The second smallest country in South America, Uruguay is a jewel in the Atlantic Ocean.

Its name, Uruguay, means “river of the colourful birds” in Guarani, the language of the natives.  It is a celebration of nature and beauty.

Spanish colonists brought Spanish language and tradition to Uruguay but like in all South American countries, natives made it their own. Nowadays, Uruguay is one of the most democratic countries in South America and some call it “the Switzerland of South America”.

Uruguay’s capital is Montevideo and was founded in the 18th Century. The city is structured around the Old Town (Ciudad Vieja), a citadel built by the Spanish conquistadors. Montevideo has many museums and monuments. It even has a Museo del Carnaval and a sexual diversity monument, the first in South America. On the monument it is written “Honouring diversity is honouring life; Montevideo is for the respect of all identities and sexual orientations”. This says a lot about how open minded and free-spirited the people of Uruguay are, even though a Catholic country.

Montevideo is also a place to admire colourful houses, see rich markets and eat very well in traditional restaurants. Visit Barrio Reus neighbourhood for its architecture and Mercado del Puerto for good food. After all these cultural lessons, relax on the city’s beaches. White sand beaches compete in beauty and entertainment. Choose Playa de los Pocitos or La Rambla or any other beach and you will not be disappointed.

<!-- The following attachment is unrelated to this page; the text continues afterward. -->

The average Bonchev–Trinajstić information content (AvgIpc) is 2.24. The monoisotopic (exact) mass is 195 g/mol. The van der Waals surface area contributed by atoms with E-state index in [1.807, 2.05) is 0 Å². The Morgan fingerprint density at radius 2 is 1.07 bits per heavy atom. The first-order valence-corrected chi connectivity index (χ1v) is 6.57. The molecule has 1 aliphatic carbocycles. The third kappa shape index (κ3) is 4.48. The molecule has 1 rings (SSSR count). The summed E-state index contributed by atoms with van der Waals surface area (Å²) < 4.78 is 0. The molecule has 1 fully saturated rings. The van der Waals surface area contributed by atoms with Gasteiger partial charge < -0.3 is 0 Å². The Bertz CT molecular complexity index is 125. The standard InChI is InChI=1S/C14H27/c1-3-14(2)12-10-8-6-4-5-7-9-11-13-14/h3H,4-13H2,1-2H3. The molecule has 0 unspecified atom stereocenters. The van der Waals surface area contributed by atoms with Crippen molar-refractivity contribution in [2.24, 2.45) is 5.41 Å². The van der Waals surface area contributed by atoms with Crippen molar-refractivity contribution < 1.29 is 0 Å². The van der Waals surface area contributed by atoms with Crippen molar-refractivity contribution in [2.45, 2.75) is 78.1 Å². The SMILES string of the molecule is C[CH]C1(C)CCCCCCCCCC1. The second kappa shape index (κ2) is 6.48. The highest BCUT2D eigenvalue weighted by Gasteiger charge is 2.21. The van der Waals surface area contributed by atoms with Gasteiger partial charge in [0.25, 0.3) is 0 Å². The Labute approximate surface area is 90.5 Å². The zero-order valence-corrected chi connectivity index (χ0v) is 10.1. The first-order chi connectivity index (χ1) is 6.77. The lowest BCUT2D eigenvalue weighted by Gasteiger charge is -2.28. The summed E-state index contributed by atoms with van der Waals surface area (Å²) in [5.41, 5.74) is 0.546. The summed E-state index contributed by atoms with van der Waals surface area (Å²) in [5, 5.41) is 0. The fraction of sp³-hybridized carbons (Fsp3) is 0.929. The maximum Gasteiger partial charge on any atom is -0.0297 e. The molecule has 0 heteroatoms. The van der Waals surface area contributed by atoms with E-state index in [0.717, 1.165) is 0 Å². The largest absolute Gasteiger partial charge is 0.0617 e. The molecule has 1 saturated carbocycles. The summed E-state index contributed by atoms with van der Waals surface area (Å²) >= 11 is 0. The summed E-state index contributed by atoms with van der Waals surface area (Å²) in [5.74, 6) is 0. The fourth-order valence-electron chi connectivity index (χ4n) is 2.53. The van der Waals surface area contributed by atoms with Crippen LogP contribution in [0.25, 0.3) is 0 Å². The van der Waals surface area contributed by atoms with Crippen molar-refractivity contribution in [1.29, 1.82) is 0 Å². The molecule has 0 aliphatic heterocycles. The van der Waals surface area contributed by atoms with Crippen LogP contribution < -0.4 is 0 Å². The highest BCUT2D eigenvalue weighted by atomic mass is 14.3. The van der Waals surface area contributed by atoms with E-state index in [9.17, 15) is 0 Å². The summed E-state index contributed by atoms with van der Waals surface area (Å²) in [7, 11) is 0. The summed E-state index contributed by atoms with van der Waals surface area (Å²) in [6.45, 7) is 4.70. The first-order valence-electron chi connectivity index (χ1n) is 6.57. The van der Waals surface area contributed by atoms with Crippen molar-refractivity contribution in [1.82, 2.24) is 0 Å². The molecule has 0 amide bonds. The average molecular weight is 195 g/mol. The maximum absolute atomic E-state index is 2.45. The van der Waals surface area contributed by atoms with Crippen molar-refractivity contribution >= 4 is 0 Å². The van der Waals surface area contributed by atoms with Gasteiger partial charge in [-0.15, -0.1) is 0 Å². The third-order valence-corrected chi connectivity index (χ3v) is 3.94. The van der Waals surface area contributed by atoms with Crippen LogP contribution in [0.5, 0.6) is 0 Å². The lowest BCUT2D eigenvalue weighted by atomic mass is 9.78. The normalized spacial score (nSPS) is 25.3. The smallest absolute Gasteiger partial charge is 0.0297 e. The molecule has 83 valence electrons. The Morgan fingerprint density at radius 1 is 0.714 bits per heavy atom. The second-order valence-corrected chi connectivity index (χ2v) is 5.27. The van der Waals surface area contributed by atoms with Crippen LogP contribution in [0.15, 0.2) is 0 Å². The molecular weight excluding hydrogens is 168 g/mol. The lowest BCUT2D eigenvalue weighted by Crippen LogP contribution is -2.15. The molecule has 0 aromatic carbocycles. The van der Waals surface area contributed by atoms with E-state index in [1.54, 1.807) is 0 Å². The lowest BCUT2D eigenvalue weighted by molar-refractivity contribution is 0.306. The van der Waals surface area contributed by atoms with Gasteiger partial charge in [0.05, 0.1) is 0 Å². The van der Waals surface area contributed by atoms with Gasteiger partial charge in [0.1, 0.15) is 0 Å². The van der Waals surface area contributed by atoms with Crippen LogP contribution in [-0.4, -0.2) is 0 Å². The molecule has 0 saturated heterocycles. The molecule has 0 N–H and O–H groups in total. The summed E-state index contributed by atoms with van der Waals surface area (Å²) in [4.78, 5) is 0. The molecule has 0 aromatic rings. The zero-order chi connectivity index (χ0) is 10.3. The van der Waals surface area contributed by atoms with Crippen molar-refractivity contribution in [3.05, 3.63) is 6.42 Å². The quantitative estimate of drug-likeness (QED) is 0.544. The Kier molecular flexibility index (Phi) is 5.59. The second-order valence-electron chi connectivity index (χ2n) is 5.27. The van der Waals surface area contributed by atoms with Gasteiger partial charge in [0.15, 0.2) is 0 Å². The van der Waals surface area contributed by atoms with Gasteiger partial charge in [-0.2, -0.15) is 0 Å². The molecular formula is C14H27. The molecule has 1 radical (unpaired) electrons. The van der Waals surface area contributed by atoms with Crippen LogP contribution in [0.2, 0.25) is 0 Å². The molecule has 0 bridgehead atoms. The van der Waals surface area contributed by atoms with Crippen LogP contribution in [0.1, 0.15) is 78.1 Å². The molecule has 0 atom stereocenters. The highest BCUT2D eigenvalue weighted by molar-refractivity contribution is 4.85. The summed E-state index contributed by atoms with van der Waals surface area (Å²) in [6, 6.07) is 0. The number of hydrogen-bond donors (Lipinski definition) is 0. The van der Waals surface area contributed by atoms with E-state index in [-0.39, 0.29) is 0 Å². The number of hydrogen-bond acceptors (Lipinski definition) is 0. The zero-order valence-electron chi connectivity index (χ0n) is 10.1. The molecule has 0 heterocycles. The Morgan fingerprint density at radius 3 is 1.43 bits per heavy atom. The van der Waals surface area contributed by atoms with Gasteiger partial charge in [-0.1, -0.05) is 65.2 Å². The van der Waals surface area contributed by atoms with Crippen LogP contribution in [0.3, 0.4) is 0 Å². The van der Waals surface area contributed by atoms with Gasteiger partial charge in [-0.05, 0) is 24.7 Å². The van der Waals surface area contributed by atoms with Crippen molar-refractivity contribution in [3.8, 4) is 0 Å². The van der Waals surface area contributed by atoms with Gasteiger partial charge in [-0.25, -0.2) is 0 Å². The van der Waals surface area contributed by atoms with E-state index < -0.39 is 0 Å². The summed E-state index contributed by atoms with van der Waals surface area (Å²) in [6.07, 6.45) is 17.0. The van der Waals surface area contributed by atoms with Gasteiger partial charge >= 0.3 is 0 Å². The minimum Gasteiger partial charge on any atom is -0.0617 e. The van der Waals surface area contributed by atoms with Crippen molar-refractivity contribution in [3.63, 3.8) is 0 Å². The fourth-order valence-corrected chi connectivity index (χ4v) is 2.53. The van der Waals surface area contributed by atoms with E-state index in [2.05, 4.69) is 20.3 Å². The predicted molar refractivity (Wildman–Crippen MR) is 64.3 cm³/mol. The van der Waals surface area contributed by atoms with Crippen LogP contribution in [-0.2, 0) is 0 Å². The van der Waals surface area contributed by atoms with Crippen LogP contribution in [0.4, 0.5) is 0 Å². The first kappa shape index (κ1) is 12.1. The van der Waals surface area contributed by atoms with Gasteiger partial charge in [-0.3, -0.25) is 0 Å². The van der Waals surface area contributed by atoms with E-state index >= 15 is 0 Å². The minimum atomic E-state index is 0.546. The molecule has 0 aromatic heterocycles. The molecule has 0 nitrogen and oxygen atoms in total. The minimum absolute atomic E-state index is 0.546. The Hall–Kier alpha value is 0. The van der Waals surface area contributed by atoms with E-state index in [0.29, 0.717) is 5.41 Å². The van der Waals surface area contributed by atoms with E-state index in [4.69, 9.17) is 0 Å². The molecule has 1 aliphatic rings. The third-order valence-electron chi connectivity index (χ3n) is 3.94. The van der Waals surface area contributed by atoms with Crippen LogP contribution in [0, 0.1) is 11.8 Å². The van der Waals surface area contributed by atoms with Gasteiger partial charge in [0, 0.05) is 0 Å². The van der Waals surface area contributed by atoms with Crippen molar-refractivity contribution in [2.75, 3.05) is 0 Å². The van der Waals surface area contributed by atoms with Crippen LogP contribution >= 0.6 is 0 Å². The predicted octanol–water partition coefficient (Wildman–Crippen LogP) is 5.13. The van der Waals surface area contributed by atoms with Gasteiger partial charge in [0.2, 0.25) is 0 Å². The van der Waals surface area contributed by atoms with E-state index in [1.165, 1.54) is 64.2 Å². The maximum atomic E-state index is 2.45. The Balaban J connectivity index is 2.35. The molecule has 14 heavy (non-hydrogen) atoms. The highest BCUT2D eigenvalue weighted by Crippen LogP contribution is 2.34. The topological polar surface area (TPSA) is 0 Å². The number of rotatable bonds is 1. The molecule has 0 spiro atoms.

If you like surfing, you should go to Punta del Este, a resort city in the Southeast of Uruguay. Strong surf enthusiasts should go to Brava Beach, while those looking for calm waters should head to Mansa Beach. The Hand, a giant sculpture, is also one of the attractions of Brava Beach. From Punta del Este you can travel to Isla de Lobos to see sea lions or to Gorriti Island to see 18th Century fortifications and amazing beaches.

Uruguay has two very different UNESCO World Heritage Sites. One is the Colonia del Sacramento historic quarter (Barrio Histórico), built by the Portuguese in the 17th Century. The second one is Fray Bentos Industrial Landscape, which illustrates the entire meat production and packing process. Built in the 19th Century, it is now a museum spanning across 263 hectares.

It is quite a journey from Australia to Uruguay, but the adventure deserves it. Put on the shoes of an explorer and discover the colonial style of Uruguay. Discover its wonderful beaches, its love of nature, its history and beliefs. Discover a magical world filled with intelligent and resilient people. Uruguay is a fascinating place to visit.

Now you’ve got some great ideas for your trip, don’t forget to arrange travel insurance as soon as you’ve made a booking.  Get a quote today or call one of our friendly team on 1300 819 888 to discuss your requirements.